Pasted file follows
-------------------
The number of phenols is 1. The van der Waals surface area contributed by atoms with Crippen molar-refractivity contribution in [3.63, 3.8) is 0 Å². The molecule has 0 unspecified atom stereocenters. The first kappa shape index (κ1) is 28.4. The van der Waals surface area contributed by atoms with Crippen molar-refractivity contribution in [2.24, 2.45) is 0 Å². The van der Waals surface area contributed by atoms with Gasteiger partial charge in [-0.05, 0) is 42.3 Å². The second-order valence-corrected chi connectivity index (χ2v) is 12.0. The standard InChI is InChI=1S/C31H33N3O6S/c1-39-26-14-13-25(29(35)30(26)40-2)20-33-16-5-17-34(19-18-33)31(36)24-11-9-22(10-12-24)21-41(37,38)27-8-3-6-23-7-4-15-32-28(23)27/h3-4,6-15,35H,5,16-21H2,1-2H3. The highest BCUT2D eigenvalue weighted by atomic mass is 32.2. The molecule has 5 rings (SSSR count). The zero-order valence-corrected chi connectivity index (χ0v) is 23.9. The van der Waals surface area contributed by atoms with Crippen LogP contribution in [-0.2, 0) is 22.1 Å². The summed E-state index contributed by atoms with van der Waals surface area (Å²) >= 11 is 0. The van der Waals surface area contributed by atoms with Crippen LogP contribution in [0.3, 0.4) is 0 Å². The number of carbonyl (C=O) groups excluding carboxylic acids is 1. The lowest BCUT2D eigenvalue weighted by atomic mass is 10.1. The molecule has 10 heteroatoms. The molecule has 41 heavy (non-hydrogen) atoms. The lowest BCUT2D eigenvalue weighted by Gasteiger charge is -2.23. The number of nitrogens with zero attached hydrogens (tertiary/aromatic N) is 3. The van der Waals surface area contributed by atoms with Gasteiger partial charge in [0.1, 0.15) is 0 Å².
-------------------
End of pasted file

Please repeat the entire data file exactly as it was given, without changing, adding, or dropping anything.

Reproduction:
The number of phenols is 1. The van der Waals surface area contributed by atoms with Crippen molar-refractivity contribution in [3.63, 3.8) is 0 Å². The molecule has 0 unspecified atom stereocenters. The first kappa shape index (κ1) is 28.4. The van der Waals surface area contributed by atoms with Crippen molar-refractivity contribution in [2.24, 2.45) is 0 Å². The van der Waals surface area contributed by atoms with Gasteiger partial charge in [-0.05, 0) is 42.3 Å². The second-order valence-corrected chi connectivity index (χ2v) is 12.0. The standard InChI is InChI=1S/C31H33N3O6S/c1-39-26-14-13-25(29(35)30(26)40-2)20-33-16-5-17-34(19-18-33)31(36)24-11-9-22(10-12-24)21-41(37,38)27-8-3-6-23-7-4-15-32-28(23)27/h3-4,6-15,35H,5,16-21H2,1-2H3. The highest BCUT2D eigenvalue weighted by atomic mass is 32.2. The molecule has 5 rings (SSSR count). The zero-order valence-corrected chi connectivity index (χ0v) is 23.9. The van der Waals surface area contributed by atoms with Crippen LogP contribution in [-0.2, 0) is 22.1 Å². The summed E-state index contributed by atoms with van der Waals surface area (Å²) >= 11 is 0. The van der Waals surface area contributed by atoms with Crippen LogP contribution in [0.3, 0.4) is 0 Å². The number of carbonyl (C=O) groups excluding carboxylic acids is 1. The lowest BCUT2D eigenvalue weighted by atomic mass is 10.1. The molecule has 10 heteroatoms. The molecule has 41 heavy (non-hydrogen) atoms. The lowest BCUT2D eigenvalue weighted by Gasteiger charge is -2.23. The number of nitrogens with zero attached hydrogens (tertiary/aromatic N) is 3. The van der Waals surface area contributed by atoms with Gasteiger partial charge in [0.1, 0.15) is 0 Å².